Do you know that mainframe systems have several kinds of engines (i.e., processors) not just a Central Processor (CP)?  Early mainframes had only one processor – the Central Processing Unit (CPU).  As the mainframe industry evolved over the decades, today’s systems have a Central Processor Complex (CPC) consisting of several different processor types.  Each processor type is used for a specific purpose.  Technically, all processors are the same out of the box, but are configured as specific engine types during installation, or at any time later by IBM.  Unlike CPs, which can be configured to run at lower speeds for software cost reasons, specialty processors usually run at full speed.

Primarily, specialty processors are configured and used for two main reasons, to lower software costs, and to process specific (and eligible) workload types.  To understand the need for a specialty processor for software cost reasons, we need a clear understanding on how software costs are billed on the mainframe.  The key point to note in the mainframe software billing world, is that the workloads that run on the specialty processors do not count towards software cost – unlike CPs, whose workloads definitely do count towards software cost.  You can still run specialty processor-eligible workloads on CPs, but they will then contribute to your monthly software costs.

Mainframe customers are charged a Monthly Software License Charge (MLC) for use of the software that runs on their mainframe systems – it is based on peak MSU usage.  To determine the MLC, the mainframe operating system generates monthly reports that determine the customer’s system usage (in MSUs) during every hour of the month using a rolling average (i.e., a 4-hour rolling average) recorded by each LPAR or capacity group. The hourly usage metrics are then aggregated together to derive the total monthly, hourly peak utilization, which is used to calculate the monthly bill.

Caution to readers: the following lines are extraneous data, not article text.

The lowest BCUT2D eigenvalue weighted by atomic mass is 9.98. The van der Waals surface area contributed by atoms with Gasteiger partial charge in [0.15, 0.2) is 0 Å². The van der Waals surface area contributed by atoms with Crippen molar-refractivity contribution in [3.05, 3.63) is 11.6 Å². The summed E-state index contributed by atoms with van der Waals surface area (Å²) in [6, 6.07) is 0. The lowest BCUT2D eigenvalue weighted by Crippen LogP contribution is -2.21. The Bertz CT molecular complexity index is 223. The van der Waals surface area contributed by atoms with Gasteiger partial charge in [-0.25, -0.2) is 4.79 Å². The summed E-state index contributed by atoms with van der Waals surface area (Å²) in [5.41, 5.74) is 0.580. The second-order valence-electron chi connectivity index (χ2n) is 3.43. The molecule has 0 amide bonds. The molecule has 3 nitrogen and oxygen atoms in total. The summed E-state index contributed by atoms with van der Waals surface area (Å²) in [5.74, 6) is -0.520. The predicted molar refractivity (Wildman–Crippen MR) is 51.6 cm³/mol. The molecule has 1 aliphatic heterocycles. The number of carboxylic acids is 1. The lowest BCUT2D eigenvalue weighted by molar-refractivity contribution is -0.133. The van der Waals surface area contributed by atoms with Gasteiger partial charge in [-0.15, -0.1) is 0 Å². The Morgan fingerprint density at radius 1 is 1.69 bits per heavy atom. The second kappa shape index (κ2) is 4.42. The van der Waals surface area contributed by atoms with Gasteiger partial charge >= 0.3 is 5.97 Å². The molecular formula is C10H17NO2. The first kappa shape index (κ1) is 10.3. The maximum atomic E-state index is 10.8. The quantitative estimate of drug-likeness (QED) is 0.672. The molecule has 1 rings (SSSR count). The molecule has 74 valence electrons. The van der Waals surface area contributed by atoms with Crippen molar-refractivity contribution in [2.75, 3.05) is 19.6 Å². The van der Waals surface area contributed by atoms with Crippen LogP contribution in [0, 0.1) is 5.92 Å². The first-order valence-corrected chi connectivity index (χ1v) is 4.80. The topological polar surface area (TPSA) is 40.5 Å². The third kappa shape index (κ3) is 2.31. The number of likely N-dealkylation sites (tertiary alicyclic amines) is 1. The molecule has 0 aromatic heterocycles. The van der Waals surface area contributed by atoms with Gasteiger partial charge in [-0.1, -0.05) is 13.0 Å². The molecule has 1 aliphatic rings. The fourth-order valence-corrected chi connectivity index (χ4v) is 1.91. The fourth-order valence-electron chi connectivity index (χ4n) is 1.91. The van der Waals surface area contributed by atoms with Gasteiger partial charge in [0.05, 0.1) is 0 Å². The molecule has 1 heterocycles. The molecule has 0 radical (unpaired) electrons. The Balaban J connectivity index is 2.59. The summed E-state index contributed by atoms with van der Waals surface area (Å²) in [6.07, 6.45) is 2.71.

Below we will go through each of the processor types and their purpose.

IBM z14 Processors

  • Central Processor (CP)
    This is general purpose processor that is used by z/OS and other software applications.  Work executed on this processor is counted toward the MLC.  This processor can be run at lower speed for cost reasons.
  • Integrated Facility for Linux (IFL)
    IFL processors are used for the Linux operating system running on the mainframe. Linux can be run on CP processor, but running Linux on IFL lowers your monthly bill, as IFL workloads do not contribute to the MLC.
  • Integrated Coupling Facility (ICF)
    ICFs are used with a coupling facility— a special LPAR that provides functions like caching, locking and listing in a Sysplex.
  • System Assistance Processor (SAP)
    SAP engines are used within the I/O subsystems – a single system could have several SAPs. They aid in translation of device number and CHPIDs, managing multiple paths to control units, etc.
  • System z Application Assist Processor (zAAP)
    zAAP are designed to run Java workloads on the mainframe. If zAAPs are configured, then z/OS will direct eligible java workloads to be run on the zAAP.  If you do not have zAAP engines configured, you could still run Java workloads on CPs, but that will contribute towards the MLC.  Note that beginning with the z13 machine, zIIP specialty engines also run workloads that are eligible to run on zAAP specialty engines. zAAP engines are no longer supported beyond the z13.
  • System z Integrated Information Processor (zIIP) 
    zIIPs are specialty processors that run eligible database workloads.   Similar to zAAP and IFL processors, zIIP processors offloads specific workloads that otherwise run on CPs, thereby reducing the MLC.


Hemanth Rama, a millennial mainframer, is a senior software engineer at BMC Software. Hemanth has 13+ years of IT experience and he holds 3 patents. Hemanth is recipient of IBM z Champion award 2018. Hemanth writes regularly for many popular IT websites and also on his personal blog. He passionately speaks about mainframe technologies at various conferences, symposiums and user groups. Hemanth writes regularly for many popular IT websites and also on his personal blog.

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